17. Fine, K. (2002). The varieties of necessity. In T. S. Gendler & J. Hawthorne (Eds.), Conceivability and Possibility. New York: Oxford University Press.Google Scholar
  18. James, W. (1956). The moral philosopher and the moral life. In The will to believe. New York: Dover.Google Scholar
  19. Lange, M. (2018). What would normative necessity be? The Journal of Philosophy, 115(4), 169–186.CrossRefGoogle Scholar
  20. Lewis, D. (2005). Quasi-realism is fictionalism. In M. E. Kalderon (Ed.), Fictionalism in metaphysics. Oxford: Oxford University Press.Google Scholar
  21. Nagel, T. (1986). The view from nowhere. Oxford: Oxford University Press.Google Scholar
  22. Nowell-Smith, P. H. (1954). Ethics. Harmondsworth: Penguin Books.Google Scholar
  23. Parfit, D. (2011). On what matters, Volumes I & II. Oxford: Oxford University Press.CrossRefGoogle Scholar
  24. Railton, P. (1984). Alienation, consequentialism, and the demands of morality. Philosophy and Public Affairs, 13(2), 134–171.Google Scholar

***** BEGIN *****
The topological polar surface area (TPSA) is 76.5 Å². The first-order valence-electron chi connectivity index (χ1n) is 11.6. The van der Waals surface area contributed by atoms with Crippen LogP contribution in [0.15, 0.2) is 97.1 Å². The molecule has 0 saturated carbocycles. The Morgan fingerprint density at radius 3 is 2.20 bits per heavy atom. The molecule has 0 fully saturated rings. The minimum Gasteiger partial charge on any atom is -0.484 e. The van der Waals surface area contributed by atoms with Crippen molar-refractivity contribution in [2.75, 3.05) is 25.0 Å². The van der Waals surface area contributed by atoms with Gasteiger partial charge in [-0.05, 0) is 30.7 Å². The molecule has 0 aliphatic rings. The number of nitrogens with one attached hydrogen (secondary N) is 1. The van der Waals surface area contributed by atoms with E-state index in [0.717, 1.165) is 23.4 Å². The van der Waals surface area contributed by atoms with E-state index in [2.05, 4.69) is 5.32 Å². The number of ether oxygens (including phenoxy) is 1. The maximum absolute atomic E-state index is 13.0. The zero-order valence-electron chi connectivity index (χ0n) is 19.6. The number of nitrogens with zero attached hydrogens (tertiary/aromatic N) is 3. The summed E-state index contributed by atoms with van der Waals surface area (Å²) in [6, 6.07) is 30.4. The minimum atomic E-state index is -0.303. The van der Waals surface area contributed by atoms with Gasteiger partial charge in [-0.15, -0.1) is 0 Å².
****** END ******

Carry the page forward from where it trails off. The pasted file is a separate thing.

25. Rosati, C. S. (2016). Moral motivation. In N. Z. Edward (Ed.), The stanford encyclopedia of philosophy (Winter 2016 Edition).
  26. Rosen, G. (MS). What is normative necessity? Google Scholar
  27. Scanlon, T. M. (2014). Being realistic about reasons. Oxford: Oxford University Press.CrossRefGoogle Scholar
  28. Street, S. (2006). A Darwinian dilemma for realist theories of value. Philosophical Studies, 127, 109166.CrossRefGoogle Scholar
  29. Väyrynen, P. (2018). Normative commitments in metanormative theory. In J. Suikkanen & A. Kauppinen (Eds.), Methodology and moral philosophy. Routledge studies in ethics and moral theory. Routledge (forthcoming)Google Scholar
  30. Williams, W. (1973). A critique of utilitarianism. In Utilitarianism for and against Cambridge University Press, Cambridge.Google Scholar
  31. Williams, B. (2006). Philosophy as a humanistic discipline. Princeton: Princeton University Press.Google Scholar

Copyright information

© Springer Nature B.V. 2019

Authors and Affiliations

  1. 1.Bowling Green State University / University of SheffieldBowling GreenUSA

Personalised recommendations